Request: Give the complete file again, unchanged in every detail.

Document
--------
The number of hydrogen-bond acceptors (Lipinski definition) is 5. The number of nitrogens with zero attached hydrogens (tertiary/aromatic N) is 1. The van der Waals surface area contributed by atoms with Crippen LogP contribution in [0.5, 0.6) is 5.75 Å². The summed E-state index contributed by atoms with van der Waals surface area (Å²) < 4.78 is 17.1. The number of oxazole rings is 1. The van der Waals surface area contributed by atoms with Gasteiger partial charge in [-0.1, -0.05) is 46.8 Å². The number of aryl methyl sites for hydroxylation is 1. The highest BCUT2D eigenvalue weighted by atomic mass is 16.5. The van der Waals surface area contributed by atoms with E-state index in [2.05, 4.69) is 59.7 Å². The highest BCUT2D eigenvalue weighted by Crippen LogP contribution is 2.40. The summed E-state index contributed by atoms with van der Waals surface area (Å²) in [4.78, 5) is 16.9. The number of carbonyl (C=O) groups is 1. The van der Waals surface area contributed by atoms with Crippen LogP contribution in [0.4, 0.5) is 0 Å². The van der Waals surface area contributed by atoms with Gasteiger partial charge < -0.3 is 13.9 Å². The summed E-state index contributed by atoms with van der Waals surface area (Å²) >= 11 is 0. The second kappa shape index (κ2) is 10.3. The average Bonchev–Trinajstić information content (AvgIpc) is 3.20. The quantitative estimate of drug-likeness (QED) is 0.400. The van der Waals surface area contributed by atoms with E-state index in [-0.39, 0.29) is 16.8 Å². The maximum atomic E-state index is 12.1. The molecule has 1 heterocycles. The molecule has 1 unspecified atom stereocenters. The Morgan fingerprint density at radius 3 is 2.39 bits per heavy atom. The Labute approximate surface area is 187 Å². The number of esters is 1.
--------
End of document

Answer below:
The number of hydrogen-bond acceptors (Lipinski definition) is 5. The number of nitrogens with zero attached hydrogens (tertiary/aromatic N) is 1. The van der Waals surface area contributed by atoms with Crippen LogP contribution in [0.5, 0.6) is 5.75 Å². The summed E-state index contributed by atoms with van der Waals surface area (Å²) < 4.78 is 17.1. The number of oxazole rings is 1. The van der Waals surface area contributed by atoms with Gasteiger partial charge in [-0.1, -0.05) is 46.8 Å². The number of aryl methyl sites for hydroxylation is 1. The highest BCUT2D eigenvalue weighted by atomic mass is 16.5. The van der Waals surface area contributed by atoms with E-state index in [2.05, 4.69) is 59.7 Å². The highest BCUT2D eigenvalue weighted by Crippen LogP contribution is 2.40. The summed E-state index contributed by atoms with van der Waals surface area (Å²) in [4.78, 5) is 16.9. The number of carbonyl (C=O) groups is 1. The van der Waals surface area contributed by atoms with Crippen LogP contribution in [0.4, 0.5) is 0 Å². The van der Waals surface area contributed by atoms with Gasteiger partial charge < -0.3 is 13.9 Å². The summed E-state index contributed by atoms with van der Waals surface area (Å²) >= 11 is 0. The second kappa shape index (κ2) is 10.3. The average Bonchev–Trinajstić information content (AvgIpc) is 3.20. The quantitative estimate of drug-likeness (QED) is 0.400. The van der Waals surface area contributed by atoms with E-state index in [-0.39, 0.29) is 16.8 Å². The maximum atomic E-state index is 12.1. The molecule has 1 heterocycles. The molecule has 1 unspecified atom stereocenters. The Morgan fingerprint density at radius 3 is 2.39 bits per heavy atom. The Labute approximate surface area is 187 Å². The number of esters is 1.